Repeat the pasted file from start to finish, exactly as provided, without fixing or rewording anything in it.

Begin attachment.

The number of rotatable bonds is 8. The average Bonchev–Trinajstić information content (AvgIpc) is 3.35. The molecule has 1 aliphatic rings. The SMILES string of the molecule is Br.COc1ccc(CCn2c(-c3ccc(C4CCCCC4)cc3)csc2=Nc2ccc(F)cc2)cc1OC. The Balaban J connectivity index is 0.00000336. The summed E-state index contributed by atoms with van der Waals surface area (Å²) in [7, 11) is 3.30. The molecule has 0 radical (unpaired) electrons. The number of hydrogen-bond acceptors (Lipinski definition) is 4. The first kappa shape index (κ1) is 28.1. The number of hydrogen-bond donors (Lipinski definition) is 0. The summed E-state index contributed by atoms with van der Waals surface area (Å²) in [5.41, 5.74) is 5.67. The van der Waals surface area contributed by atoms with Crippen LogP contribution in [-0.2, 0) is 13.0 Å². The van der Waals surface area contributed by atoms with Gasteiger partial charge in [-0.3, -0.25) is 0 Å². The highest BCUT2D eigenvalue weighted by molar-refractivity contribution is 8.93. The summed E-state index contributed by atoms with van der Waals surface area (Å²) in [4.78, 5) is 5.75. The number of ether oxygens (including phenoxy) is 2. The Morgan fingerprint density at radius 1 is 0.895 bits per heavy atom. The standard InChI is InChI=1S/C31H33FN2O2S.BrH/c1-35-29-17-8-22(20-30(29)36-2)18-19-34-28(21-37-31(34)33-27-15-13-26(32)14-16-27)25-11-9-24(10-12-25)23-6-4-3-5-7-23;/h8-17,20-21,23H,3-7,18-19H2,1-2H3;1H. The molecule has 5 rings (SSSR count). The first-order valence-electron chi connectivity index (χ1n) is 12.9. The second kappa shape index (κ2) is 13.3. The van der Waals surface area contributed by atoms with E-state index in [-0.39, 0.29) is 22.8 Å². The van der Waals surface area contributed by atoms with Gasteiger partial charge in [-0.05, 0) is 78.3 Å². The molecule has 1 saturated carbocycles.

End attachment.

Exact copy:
The number of rotatable bonds is 8. The average Bonchev–Trinajstić information content (AvgIpc) is 3.35. The molecule has 1 aliphatic rings. The SMILES string of the molecule is Br.COc1ccc(CCn2c(-c3ccc(C4CCCCC4)cc3)csc2=Nc2ccc(F)cc2)cc1OC. The Balaban J connectivity index is 0.00000336. The summed E-state index contributed by atoms with van der Waals surface area (Å²) in [7, 11) is 3.30. The molecule has 0 radical (unpaired) electrons. The number of hydrogen-bond acceptors (Lipinski definition) is 4. The first kappa shape index (κ1) is 28.1. The number of hydrogen-bond donors (Lipinski definition) is 0. The summed E-state index contributed by atoms with van der Waals surface area (Å²) in [5.41, 5.74) is 5.67. The van der Waals surface area contributed by atoms with Crippen LogP contribution in [-0.2, 0) is 13.0 Å². The van der Waals surface area contributed by atoms with Gasteiger partial charge in [-0.3, -0.25) is 0 Å². The highest BCUT2D eigenvalue weighted by molar-refractivity contribution is 8.93. The summed E-state index contributed by atoms with van der Waals surface area (Å²) in [4.78, 5) is 5.75. The number of ether oxygens (including phenoxy) is 2. The Morgan fingerprint density at radius 1 is 0.895 bits per heavy atom. The standard InChI is InChI=1S/C31H33FN2O2S.BrH/c1-35-29-17-8-22(20-30(29)36-2)18-19-34-28(21-37-31(34)33-27-15-13-26(32)14-16-27)25-11-9-24(10-12-25)23-6-4-3-5-7-23;/h8-17,20-21,23H,3-7,18-19H2,1-2H3;1H. The molecule has 5 rings (SSSR count). The first-order valence-electron chi connectivity index (χ1n) is 12.9. The second kappa shape index (κ2) is 13.3. The van der Waals surface area contributed by atoms with E-state index in [-0.39, 0.29) is 22.8 Å². The van der Waals surface area contributed by atoms with Gasteiger partial charge in [-0.05, 0) is 78.3 Å². The molecule has 1 saturated carbocycles.